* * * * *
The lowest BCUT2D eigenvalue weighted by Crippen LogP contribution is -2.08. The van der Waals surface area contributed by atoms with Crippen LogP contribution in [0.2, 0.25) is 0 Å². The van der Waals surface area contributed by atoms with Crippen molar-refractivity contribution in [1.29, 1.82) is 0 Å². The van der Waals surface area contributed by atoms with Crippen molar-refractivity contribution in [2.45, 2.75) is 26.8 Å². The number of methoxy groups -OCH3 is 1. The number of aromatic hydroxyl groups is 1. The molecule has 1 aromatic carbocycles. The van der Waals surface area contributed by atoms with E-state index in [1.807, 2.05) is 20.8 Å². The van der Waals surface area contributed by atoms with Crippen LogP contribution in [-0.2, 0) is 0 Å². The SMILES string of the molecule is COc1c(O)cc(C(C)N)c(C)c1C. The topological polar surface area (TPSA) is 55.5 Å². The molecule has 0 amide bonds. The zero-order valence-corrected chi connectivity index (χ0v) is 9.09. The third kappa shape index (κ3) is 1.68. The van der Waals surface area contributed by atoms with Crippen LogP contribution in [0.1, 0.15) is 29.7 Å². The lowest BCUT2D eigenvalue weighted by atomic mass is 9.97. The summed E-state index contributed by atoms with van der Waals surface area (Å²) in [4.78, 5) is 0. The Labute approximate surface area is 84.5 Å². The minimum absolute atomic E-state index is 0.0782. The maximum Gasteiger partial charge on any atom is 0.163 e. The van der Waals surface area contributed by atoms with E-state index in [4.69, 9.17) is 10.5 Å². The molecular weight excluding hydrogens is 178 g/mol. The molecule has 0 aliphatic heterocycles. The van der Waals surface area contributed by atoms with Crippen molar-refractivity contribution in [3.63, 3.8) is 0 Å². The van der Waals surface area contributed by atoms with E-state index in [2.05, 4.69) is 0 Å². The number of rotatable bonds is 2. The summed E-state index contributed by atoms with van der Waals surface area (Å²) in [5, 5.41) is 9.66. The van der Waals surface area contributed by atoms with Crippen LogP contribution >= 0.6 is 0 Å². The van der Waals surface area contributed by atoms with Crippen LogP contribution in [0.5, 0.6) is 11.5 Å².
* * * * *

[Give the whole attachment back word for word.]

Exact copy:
The lowest BCUT2D eigenvalue weighted by Crippen LogP contribution is -2.08. The van der Waals surface area contributed by atoms with Crippen LogP contribution in [0.2, 0.25) is 0 Å². The van der Waals surface area contributed by atoms with Crippen molar-refractivity contribution in [1.29, 1.82) is 0 Å². The van der Waals surface area contributed by atoms with Crippen molar-refractivity contribution in [2.45, 2.75) is 26.8 Å². The number of methoxy groups -OCH3 is 1. The number of aromatic hydroxyl groups is 1. The molecule has 1 aromatic carbocycles. The van der Waals surface area contributed by atoms with E-state index in [1.807, 2.05) is 20.8 Å². The van der Waals surface area contributed by atoms with Crippen LogP contribution in [-0.2, 0) is 0 Å². The SMILES string of the molecule is COc1c(O)cc(C(C)N)c(C)c1C. The topological polar surface area (TPSA) is 55.5 Å². The molecule has 0 amide bonds. The zero-order valence-corrected chi connectivity index (χ0v) is 9.09. The third kappa shape index (κ3) is 1.68. The van der Waals surface area contributed by atoms with Crippen LogP contribution in [0.1, 0.15) is 29.7 Å². The lowest BCUT2D eigenvalue weighted by atomic mass is 9.97. The summed E-state index contributed by atoms with van der Waals surface area (Å²) in [4.78, 5) is 0. The Labute approximate surface area is 84.5 Å². The minimum absolute atomic E-state index is 0.0782. The maximum Gasteiger partial charge on any atom is 0.163 e. The van der Waals surface area contributed by atoms with E-state index in [4.69, 9.17) is 10.5 Å². The molecular weight excluding hydrogens is 178 g/mol. The molecule has 0 aliphatic heterocycles. The van der Waals surface area contributed by atoms with Crippen molar-refractivity contribution in [3.63, 3.8) is 0 Å². The van der Waals surface area contributed by atoms with E-state index in [2.05, 4.69) is 0 Å². The number of rotatable bonds is 2. The summed E-state index contributed by atoms with van der Waals surface area (Å²) in [5, 5.41) is 9.66. The van der Waals surface area contributed by atoms with Crippen LogP contribution >= 0.6 is 0 Å². The van der Waals surface area contributed by atoms with Crippen LogP contribution in [0.5, 0.6) is 11.5 Å².